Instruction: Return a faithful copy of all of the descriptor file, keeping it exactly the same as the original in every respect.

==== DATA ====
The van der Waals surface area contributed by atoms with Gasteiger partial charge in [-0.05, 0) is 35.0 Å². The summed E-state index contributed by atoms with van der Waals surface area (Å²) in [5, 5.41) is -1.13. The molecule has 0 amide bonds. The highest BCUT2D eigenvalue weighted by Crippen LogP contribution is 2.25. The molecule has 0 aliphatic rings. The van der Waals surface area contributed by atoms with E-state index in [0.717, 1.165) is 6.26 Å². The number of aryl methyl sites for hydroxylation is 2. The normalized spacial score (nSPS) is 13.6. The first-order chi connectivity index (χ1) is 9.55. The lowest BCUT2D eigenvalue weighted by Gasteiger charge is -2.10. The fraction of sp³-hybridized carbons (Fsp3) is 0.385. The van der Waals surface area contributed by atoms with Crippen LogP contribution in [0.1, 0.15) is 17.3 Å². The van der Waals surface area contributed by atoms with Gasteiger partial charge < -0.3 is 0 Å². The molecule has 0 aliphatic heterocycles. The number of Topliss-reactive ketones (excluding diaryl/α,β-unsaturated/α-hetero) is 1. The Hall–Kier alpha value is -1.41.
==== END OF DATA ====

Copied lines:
The van der Waals surface area contributed by atoms with Gasteiger partial charge in [-0.05, 0) is 35.0 Å². The summed E-state index contributed by atoms with van der Waals surface area (Å²) in [5, 5.41) is -1.13. The molecule has 0 amide bonds. The highest BCUT2D eigenvalue weighted by Crippen LogP contribution is 2.25. The molecule has 0 aliphatic rings. The van der Waals surface area contributed by atoms with E-state index in [0.717, 1.165) is 6.26 Å². The number of aryl methyl sites for hydroxylation is 2. The normalized spacial score (nSPS) is 13.6. The first-order chi connectivity index (χ1) is 9.55. The lowest BCUT2D eigenvalue weighted by Gasteiger charge is -2.10. The fraction of sp³-hybridized carbons (Fsp3) is 0.385. The van der Waals surface area contributed by atoms with Crippen LogP contribution in [0.1, 0.15) is 17.3 Å². The van der Waals surface area contributed by atoms with Gasteiger partial charge < -0.3 is 0 Å². The molecule has 0 aliphatic heterocycles. The number of Topliss-reactive ketones (excluding diaryl/α,β-unsaturated/α-hetero) is 1. The Hall–Kier alpha value is -1.41.